by Bright Krinsky / Photos by Zach Epstein

AROUND 2007 this kid from VANCOUVER skating for Powell, reached out to me, to see if the mountain would be interested in sponsoring him and his team. AT that point we BARELY KNEW what sponsoring was, so I just sent him a sick pile of tees INSTEAD and he represented... There are some people that are just amazing souls. jordan has touched lives the world over with his skill, personality and style, but the one thing that stands out for me... he’s the nicest badass I’ve ever had the pleasure of knowing.  HOFF started the mountain wolfpack and we’re pumped he’s still part of the tribe.

- Mcgloin

What’s the story behind “Going Hoff”?

JH: Well, it started right around the time Instagram blew up. I felt like everyone had some catchy names at the time and I felt compelled to make one as well. My nickname is Hoff so it was a pretty easy fit. After that it turned into a website. I had built a bowl in my backyard and was inviting friends and other pros to come film segments for the site. I wanted GoingHoff.com to be more of a Berrics type platform, but more for the bowl & mini ramp skaters. After doing it for a while, I realized those things need non-stop updating and continuous content to take hold. ha-ha. I still like filming and updating the site, but its more of a fun side gig. Otherwise I would never leave the house.  

It’s a lot of people’s dream to have a sick bowl like this in their backyard. How did this come about?

JH: Well with the creation of the website we needed a place to film. I had always wanted some skateable features at my house, so this kind of created the perfect opportunity to go ahead with the bowl. I had a little patio at the bottom of my property and we were just going to start build a couple quarter pipes DIY style and go from there but then my bud Kyle Berard (who worked building skateparks at the time) said “dude why don’t we just build a sick bowl back here”.  We designed it to where it made sense and pulled the trigger. Its 5’ with a 7’ clam shell. I thought that sounded pretty mellow as I’m a street skater and just wanted something to dick around in. Turns out a narrow 5’ bowl it gnarly enough to steer away some of the vert dudes as well. ha-ha. It super sick, but it definitely tight and fast. The pool coping added another dynamic as its a bit harder to lock in and visually pretty intimidating.  It turned out great though, so stoked to have a place to BBQ with my buds and have some sick private sessions. I think we are going to add some new stuff in the new year as well.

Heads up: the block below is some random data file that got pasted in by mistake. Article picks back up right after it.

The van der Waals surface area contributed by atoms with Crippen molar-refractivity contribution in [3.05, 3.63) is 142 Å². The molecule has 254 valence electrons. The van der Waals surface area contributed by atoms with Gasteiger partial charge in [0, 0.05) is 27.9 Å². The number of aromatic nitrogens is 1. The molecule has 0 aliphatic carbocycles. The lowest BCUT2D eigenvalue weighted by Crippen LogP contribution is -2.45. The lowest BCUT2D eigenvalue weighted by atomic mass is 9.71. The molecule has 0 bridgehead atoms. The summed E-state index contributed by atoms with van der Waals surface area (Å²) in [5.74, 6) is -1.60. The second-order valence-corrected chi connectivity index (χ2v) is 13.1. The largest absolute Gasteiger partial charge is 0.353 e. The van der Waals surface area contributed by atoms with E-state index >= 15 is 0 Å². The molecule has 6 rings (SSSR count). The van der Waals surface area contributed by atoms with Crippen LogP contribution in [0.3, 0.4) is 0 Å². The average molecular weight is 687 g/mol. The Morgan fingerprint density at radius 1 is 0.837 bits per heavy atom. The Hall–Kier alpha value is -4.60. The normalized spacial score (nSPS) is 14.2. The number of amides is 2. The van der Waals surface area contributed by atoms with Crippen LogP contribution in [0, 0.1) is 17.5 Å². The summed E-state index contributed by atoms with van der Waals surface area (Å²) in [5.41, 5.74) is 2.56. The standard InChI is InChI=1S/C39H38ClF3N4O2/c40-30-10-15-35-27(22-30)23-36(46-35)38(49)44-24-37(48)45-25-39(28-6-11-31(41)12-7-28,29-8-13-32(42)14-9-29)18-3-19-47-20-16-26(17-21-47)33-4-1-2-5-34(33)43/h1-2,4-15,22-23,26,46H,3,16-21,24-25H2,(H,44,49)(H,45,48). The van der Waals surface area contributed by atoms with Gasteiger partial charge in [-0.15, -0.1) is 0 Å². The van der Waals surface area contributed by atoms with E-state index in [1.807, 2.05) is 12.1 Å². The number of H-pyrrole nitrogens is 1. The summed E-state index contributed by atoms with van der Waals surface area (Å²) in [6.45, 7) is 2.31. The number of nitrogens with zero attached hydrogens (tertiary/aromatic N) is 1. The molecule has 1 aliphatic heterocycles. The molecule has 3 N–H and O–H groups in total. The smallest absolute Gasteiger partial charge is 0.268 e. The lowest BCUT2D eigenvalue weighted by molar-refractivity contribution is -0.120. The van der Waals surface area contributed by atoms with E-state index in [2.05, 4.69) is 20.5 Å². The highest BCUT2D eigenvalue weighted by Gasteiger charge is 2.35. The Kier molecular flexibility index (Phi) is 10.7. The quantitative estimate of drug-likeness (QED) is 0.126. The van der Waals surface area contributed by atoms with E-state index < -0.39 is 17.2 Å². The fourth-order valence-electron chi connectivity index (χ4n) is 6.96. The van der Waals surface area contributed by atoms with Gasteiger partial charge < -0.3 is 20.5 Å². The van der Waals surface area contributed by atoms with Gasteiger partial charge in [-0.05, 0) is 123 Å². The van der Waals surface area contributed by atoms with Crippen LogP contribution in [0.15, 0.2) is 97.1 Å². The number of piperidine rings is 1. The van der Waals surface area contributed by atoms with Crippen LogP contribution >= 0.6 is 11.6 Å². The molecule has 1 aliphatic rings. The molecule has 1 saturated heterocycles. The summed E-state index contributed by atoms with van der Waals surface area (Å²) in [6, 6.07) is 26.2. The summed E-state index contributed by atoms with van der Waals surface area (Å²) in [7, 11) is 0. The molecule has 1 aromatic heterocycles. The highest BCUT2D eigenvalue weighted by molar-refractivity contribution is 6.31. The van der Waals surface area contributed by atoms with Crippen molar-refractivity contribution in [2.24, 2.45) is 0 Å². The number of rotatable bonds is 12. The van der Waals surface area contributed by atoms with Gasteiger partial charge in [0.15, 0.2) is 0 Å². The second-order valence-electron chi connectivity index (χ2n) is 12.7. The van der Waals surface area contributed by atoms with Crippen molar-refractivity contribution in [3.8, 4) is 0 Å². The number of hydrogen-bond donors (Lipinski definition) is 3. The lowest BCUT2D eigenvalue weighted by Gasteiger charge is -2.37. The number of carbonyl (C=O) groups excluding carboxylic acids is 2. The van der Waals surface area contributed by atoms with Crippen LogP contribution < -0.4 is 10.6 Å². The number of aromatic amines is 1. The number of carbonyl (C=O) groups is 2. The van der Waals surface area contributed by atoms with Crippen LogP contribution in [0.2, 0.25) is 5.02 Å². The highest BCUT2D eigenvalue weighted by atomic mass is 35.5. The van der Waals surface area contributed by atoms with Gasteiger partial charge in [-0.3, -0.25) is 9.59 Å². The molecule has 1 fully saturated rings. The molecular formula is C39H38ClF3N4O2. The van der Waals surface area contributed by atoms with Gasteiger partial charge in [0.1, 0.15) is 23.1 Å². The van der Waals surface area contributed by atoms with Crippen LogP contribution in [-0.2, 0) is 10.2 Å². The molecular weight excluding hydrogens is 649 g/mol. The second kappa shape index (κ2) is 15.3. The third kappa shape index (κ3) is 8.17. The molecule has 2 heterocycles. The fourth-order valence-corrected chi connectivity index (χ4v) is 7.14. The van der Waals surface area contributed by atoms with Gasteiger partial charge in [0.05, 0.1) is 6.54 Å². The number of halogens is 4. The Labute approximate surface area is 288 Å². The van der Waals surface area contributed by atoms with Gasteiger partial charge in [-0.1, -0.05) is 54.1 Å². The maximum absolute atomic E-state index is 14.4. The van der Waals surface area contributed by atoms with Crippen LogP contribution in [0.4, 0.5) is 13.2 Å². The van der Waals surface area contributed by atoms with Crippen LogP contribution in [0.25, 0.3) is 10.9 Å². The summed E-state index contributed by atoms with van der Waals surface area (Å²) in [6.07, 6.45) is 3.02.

North County San Diego is a pretty beautiful place to be, very different from BC though. Is there anything that you miss about living in Canada?

JH: My family and friends, all day everyday.  There is a special bond with people you’ve met and beloved early on in life. They’ve helped me mold who I am today and have a special place in my life. I could not speak or see any of them for years and still feel like nothing has changed when we get together again. As you get older you meet people for different reasons, business relations, convenienceetc. But it doesn’t compare to the transparent friendships you create in your childhood. You wanted to hang out just cause! There’s no ulterior motive.  I also miss the landscape of Vancouver, its a beautiful place. The clean air and water are clearly noticeable, when I go back. Its just an amazing place to live and raise kids. I may attempt to move my family back up there at some point. 

Dude why don’t we just build a sick bowl back here?

Canadians are super friendly. Why do you think Canadians are nicer than Americans?

JH: Not necessarily. I know just as many nice Americans as I do Canadians. I think Canadians get excited more easily and therefore come off as “nicer” out of the gate. But I have a great deal of amazing American friends that are just as genuine and good natured people as my Canadian friends. Actually I’ve introduced a lot of them to each other, and now its like one big family. Pretty awesome.

Who do you think is the best skater in Canada right now?

JH: Both Matt Berger and Bobby De Keyzer are incredibly gifted skateboarders. I love watching those guys skate.

What do you think about American faux maple syrup? Actually areWest Coast Canadians into maple syrup or is that an East Coast thing?

JH: You can definitely tell a difference, from taste to price. True Canadian maple syrup is imported obviously and it raises the price in the US significantly.  I know in the big scheme of things its not really a priority to splurge your hard earn bucks on some syrup, but I do recommend giving the real deal a try and understand what the hype is about. Its definitely the best.